Archive for April, 2013

  • Comparative State Court Data

    The National Center for State Courts has published a new website that compiles data from state court systems and allows users to filter, sort and compare data between state courts. An excellent new resource for comparative research. Read more...
  • Copyright and Fair Use: The Second Circuit Decides Cariou v. Prince and the Gagosian Gallery

    On 4/25/2013 the United States Court of Appeals for the Second Circuit mostly overturned a lower court opinion on the nature of appropriation, the importance of transformative use and the protection of works of art under the federal copyright statutes. The 2011 federal district court case had found that artist Richard Prince’s appropriation of photographs […] Read more...
  • Check it Out: The Chamber

    The Chamber is based on the novel by John Grisham. Young attorney Adam Hall (Chris O’Donnell) seeks to appeal the death penalty for his racist grandfather Sam Cayhall (Gene Hackman). Cayhill, an outspoken member of the KKK, is on death row for the murder of two children. Hall has 28 days to have the death sentence […] Read more...
  • Copy Machines

    The library has one self-service copy machine located in the reserve area on the 2nd floor. The copy machine accepts change, one and five dollar bills and Seattle University campus cards that have value added to the debit account. Value can be added to your campus card using eAccounts. Additional information is available on the […] Read more...
  • Today in Legal History: First White House Bowling Alley Opens

    Truman opened the first White House bowling alley on April 25, 1947. It was a birthday present from his friends. Truman’s first frame was 7 pins (out of 10). One of these pins is now on exhibition with the Smithsonian. Truman wasn’t much of a bowler, and didn’t use the facility much, but White House […] Read more...
  • Washington State Library to follow the Blue Angels?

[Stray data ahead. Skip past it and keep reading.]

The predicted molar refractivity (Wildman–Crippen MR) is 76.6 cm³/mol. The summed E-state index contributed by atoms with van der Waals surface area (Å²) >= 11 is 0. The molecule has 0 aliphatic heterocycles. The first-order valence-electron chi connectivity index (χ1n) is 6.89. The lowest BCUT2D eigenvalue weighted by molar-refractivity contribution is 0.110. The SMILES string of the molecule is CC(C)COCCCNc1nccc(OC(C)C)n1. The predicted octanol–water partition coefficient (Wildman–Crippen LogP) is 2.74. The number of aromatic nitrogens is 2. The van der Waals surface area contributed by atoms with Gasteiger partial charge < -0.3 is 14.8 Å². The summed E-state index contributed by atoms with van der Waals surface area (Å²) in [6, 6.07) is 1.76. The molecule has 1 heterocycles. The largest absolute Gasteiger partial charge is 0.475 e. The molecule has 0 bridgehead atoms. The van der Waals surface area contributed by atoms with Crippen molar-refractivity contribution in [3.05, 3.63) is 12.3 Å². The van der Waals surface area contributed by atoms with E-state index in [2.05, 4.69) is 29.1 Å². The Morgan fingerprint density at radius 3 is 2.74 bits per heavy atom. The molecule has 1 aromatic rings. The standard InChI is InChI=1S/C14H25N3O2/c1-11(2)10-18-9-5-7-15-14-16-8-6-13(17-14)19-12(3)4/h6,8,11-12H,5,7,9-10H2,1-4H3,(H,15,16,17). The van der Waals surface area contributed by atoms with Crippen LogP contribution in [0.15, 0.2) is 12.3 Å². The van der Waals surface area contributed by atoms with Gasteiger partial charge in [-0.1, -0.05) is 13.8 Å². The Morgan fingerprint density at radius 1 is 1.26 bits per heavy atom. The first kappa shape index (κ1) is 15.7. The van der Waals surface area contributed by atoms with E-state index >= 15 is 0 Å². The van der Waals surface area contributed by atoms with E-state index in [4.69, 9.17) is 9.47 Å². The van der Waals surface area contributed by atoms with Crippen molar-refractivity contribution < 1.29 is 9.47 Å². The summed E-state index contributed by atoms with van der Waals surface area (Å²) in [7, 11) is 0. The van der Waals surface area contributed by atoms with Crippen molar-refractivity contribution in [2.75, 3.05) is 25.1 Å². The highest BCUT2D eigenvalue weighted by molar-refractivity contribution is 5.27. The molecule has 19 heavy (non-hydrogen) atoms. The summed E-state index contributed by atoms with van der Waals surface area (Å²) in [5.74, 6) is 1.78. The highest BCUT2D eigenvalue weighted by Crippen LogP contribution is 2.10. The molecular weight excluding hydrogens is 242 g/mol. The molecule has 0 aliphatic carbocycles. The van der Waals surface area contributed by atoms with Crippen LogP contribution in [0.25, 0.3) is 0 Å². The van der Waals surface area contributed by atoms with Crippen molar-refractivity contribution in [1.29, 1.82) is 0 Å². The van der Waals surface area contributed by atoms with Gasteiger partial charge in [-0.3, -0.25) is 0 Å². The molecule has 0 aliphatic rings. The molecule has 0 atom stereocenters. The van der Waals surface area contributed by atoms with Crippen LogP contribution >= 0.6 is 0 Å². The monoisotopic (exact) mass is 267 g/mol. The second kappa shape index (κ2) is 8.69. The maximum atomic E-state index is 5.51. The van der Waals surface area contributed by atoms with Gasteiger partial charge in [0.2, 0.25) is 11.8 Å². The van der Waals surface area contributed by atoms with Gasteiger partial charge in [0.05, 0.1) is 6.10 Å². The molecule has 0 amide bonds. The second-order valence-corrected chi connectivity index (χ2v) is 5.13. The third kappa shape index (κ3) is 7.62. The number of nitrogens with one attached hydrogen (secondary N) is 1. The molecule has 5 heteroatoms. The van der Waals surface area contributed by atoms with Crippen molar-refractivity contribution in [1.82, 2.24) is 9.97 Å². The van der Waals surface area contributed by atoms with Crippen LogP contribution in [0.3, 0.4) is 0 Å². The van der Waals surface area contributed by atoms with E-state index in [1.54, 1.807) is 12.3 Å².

It is big news in Seattle that federal budget cuts have caused cancellation of the Blue Angels’ annual visit to Seafair. In a similar vein, state budget cuts may impact another local institution: the Washington State Library. In recent decades, the library has been moved off of the Capitol campus. Budget constraints threaten additional changes. […] Read more...
  • Today in Legal History: Shakespeare Born

    “The first thing we do, let’s kill all the lawyers.” – 2 King Henry IV, 2 The exact date of Shakespeare’s birth is not known, but based on available evidence, April 23, 1564 was his probable birthday. Admittedly, historians also like the date because Shakespeare died on the same day. Many of Shakespeare’s plays concerned […] Read more...
  • Today in Legal History: Your Two Cents!

    From 1864 to 1873, the United States minted just over 45.5 million two-cent coins. In its history of “In God We Trust”, the Treasury Department notes that in the Act of April 22, 1864 (Chapter 66, 38 Congress, Session 1, 13 Stat. 54 (1861-1864)), Congress authorized the minting of the two-cent coin. The Mint Director […] Read more...
  • Featured Database: Hein Online Congressional

    Many people have used Hein Online to access law review articles that are beyond the scope of coverage for Westlaw and Lexis, but the law reviews are just the tip of the iceberg of Hein Online’s content. One of the most useful collections on our Hein subscription is the U.S. Congressional Collection. The U.S Congressional […] Read more...
  • Rapping librarian?!

    This week we’ve seen parodies of Maroon 5’s “Payphone”, UW librarians take on Lady Gaga’s “Poker Face”, an epic quest to return overdue library books à la Lord of the Rings, and even a library parody of the Old Spice commercials. But have you ever seen a librarian rap? YouTube user BradyBoy31 takes suggestions for […] Read more...